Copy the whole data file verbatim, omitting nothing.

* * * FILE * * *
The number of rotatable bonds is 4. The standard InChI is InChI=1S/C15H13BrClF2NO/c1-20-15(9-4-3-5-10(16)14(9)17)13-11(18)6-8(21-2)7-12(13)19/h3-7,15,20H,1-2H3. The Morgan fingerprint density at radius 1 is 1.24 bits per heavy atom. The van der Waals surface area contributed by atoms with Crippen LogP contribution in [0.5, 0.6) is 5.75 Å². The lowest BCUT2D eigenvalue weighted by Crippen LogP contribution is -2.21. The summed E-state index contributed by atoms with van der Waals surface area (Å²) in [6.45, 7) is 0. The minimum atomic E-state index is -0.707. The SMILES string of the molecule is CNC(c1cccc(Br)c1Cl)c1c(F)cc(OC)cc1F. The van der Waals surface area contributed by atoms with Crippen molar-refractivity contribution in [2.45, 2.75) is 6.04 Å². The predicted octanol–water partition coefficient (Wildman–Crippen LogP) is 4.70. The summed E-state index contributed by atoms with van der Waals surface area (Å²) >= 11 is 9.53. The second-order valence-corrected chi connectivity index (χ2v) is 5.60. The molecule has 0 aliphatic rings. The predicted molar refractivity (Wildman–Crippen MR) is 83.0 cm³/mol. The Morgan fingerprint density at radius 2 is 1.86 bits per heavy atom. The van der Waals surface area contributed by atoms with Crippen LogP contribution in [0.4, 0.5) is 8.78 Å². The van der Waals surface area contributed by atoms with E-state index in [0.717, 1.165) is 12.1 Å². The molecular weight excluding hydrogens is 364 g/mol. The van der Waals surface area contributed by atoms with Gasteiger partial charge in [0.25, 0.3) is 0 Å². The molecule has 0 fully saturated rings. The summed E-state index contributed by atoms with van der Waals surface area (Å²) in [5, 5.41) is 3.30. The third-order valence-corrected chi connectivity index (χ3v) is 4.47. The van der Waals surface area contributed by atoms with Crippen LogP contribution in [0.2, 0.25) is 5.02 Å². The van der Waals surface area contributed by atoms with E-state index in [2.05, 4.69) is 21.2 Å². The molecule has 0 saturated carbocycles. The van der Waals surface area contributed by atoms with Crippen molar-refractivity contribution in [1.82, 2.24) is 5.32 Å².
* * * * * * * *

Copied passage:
The number of rotatable bonds is 4. The standard InChI is InChI=1S/C15H13BrClF2NO/c1-20-15(9-4-3-5-10(16)14(9)17)13-11(18)6-8(21-2)7-12(13)19/h3-7,15,20H,1-2H3. The Morgan fingerprint density at radius 1 is 1.24 bits per heavy atom. The van der Waals surface area contributed by atoms with Crippen LogP contribution in [0.5, 0.6) is 5.75 Å². The lowest BCUT2D eigenvalue weighted by Crippen LogP contribution is -2.21. The summed E-state index contributed by atoms with van der Waals surface area (Å²) in [6.45, 7) is 0. The minimum atomic E-state index is -0.707. The SMILES string of the molecule is CNC(c1cccc(Br)c1Cl)c1c(F)cc(OC)cc1F. The van der Waals surface area contributed by atoms with Crippen molar-refractivity contribution in [2.45, 2.75) is 6.04 Å². The predicted octanol–water partition coefficient (Wildman–Crippen LogP) is 4.70. The summed E-state index contributed by atoms with van der Waals surface area (Å²) >= 11 is 9.53. The second-order valence-corrected chi connectivity index (χ2v) is 5.60. The molecule has 0 aliphatic rings. The predicted molar refractivity (Wildman–Crippen MR) is 83.0 cm³/mol. The Morgan fingerprint density at radius 2 is 1.86 bits per heavy atom. The van der Waals surface area contributed by atoms with Crippen LogP contribution in [0.4, 0.5) is 8.78 Å². The van der Waals surface area contributed by atoms with E-state index in [0.717, 1.165) is 12.1 Å². The molecular weight excluding hydrogens is 364 g/mol. The van der Waals surface area contributed by atoms with Gasteiger partial charge in [0.25, 0.3) is 0 Å². The molecule has 0 fully saturated rings. The summed E-state index contributed by atoms with van der Waals surface area (Å²) in [5, 5.41) is 3.30. The third-order valence-corrected chi connectivity index (χ3v) is 4.47. The van der Waals surface area contributed by atoms with Crippen LogP contribution in [0.2, 0.25) is 5.02 Å². The van der Waals surface area contributed by atoms with E-state index in [2.05, 4.69) is 21.2 Å². The molecule has 0 saturated carbocycles. The van der Waals surface area contributed by atoms with Crippen molar-refractivity contribution in [1.82, 2.24) is 5.32 Å².